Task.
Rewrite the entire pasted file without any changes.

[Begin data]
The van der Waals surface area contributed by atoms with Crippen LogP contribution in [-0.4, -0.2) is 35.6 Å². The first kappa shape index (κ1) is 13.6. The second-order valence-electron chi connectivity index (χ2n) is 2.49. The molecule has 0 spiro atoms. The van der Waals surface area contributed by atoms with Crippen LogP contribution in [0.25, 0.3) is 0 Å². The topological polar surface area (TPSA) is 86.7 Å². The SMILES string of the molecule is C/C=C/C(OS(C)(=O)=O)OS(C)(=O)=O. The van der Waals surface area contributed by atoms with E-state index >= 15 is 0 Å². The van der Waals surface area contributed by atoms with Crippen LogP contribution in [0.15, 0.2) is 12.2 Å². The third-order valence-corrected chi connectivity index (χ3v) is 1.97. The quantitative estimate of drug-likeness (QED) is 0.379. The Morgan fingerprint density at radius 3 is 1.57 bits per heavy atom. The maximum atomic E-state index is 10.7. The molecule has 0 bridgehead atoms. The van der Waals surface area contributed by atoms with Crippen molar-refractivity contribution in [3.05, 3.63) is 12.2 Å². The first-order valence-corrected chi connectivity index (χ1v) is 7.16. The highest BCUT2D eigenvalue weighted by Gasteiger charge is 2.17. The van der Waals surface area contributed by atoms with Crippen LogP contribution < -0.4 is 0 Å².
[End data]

The van der Waals surface area contributed by atoms with Crippen LogP contribution in [-0.4, -0.2) is 35.6 Å². The first kappa shape index (κ1) is 13.6. The second-order valence-electron chi connectivity index (χ2n) is 2.49. The molecule has 0 spiro atoms. The van der Waals surface area contributed by atoms with Crippen LogP contribution in [0.25, 0.3) is 0 Å². The topological polar surface area (TPSA) is 86.7 Å². The SMILES string of the molecule is C/C=C/C(OS(C)(=O)=O)OS(C)(=O)=O. The van der Waals surface area contributed by atoms with E-state index >= 15 is 0 Å². The van der Waals surface area contributed by atoms with Crippen LogP contribution in [0.15, 0.2) is 12.2 Å². The third-order valence-corrected chi connectivity index (χ3v) is 1.97. The quantitative estimate of drug-likeness (QED) is 0.379. The Morgan fingerprint density at radius 3 is 1.57 bits per heavy atom. The maximum atomic E-state index is 10.7. The molecule has 0 bridgehead atoms. The van der Waals surface area contributed by atoms with Crippen molar-refractivity contribution in [3.05, 3.63) is 12.2 Å². The first-order valence-corrected chi connectivity index (χ1v) is 7.16. The highest BCUT2D eigenvalue weighted by Gasteiger charge is 2.17. The van der Waals surface area contributed by atoms with Crippen LogP contribution < -0.4 is 0 Å².